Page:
Their, There, They’re

They're over there with their kids
They’re over there with their kids
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Mixed up English

What’s the difference between their, there, and they’re? They’re really not that complicated; once you understand their differences, there shouldn’t be any more confusion.


Their is the third person plural possessive adjective, used to describe something as belong to them. Their is nearly always followed by a noun.

Where is their car?

Are these their pens?

Their books are on the table.

This is their room and that is ours.

What happened to their dog?

Their being here is causing some problems.


There has several different uses.

1. Adverb that means the opposite of "here"

He’s over there.

Stop right there.

Do you want to sit here or there?

2. Pronoun that introduces a noun or clause.

Is there a phone?

There is something strange going on.

3. Adjective that emphasizes which person or thing.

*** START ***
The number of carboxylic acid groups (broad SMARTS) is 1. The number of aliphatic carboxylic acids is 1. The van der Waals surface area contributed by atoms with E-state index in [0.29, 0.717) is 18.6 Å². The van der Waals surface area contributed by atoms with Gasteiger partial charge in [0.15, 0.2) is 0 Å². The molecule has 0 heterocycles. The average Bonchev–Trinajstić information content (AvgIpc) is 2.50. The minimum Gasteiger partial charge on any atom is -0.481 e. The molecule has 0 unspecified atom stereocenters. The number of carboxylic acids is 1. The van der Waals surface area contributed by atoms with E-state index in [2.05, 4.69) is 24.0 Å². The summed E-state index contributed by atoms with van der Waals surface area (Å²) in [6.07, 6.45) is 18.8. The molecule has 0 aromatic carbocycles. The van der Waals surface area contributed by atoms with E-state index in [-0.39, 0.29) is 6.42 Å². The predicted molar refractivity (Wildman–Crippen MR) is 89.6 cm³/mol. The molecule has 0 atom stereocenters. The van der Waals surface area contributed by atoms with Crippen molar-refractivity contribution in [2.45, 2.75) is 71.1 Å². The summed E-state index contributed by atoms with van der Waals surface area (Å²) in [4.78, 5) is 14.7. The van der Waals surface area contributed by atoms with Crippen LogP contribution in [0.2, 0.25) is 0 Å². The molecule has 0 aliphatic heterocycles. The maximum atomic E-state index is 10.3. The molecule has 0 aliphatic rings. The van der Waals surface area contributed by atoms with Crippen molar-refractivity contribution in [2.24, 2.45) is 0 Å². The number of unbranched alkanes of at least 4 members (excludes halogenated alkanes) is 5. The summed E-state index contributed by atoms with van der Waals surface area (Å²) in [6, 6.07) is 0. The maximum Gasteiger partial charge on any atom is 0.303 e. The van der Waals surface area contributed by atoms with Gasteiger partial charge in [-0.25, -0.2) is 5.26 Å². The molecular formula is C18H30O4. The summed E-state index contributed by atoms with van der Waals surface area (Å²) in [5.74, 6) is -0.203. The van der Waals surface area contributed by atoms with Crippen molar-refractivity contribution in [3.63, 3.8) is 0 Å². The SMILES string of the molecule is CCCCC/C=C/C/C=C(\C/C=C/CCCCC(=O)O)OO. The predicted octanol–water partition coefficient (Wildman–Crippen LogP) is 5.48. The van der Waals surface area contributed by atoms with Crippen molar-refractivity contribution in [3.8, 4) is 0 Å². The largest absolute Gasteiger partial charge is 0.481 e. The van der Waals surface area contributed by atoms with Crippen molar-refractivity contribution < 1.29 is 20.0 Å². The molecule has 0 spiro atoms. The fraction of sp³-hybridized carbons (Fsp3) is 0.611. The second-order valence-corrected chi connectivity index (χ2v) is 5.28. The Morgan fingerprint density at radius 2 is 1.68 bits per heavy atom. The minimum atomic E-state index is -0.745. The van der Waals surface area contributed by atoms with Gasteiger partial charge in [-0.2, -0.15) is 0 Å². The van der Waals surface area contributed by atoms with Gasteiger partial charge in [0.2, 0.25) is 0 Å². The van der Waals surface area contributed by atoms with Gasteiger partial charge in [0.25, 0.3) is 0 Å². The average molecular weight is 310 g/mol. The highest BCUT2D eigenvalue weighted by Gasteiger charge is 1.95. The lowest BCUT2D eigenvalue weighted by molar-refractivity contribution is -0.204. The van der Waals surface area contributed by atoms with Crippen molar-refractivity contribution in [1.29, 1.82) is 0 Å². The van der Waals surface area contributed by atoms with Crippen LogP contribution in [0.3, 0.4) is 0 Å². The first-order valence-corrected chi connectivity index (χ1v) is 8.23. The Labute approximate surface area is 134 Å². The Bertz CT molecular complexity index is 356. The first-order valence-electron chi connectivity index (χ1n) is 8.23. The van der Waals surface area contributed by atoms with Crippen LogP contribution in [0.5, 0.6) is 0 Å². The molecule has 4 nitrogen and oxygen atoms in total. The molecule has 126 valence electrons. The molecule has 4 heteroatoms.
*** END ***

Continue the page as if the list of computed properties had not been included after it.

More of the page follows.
That guy there seems to be in trouble.

Those there look good.

4. Noun that means "that place."

From there, we drove to Boston.

I’m not going in there.


They’re is the contraction of "they are" and is often followed by the present participle.

They’re going to be late.

Is that what they’re saying?

I think they’re lying.

If they’re ready, we can go.

I can’t believe they’re not here yet!

When they’re older, they’ll understand.

The Bottom Line

The confusion between their, there, and they’re occurs because the three words are pronounced in similar ways. But there are very simple rules to know which one to use:

  1. If the word means "belonging to them," use their.
  2. If you’re able to replace the word with "they are," use they’re.
  3. Otherwise, there is only one correct answer: there.

Related difficulties

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Their, there, they're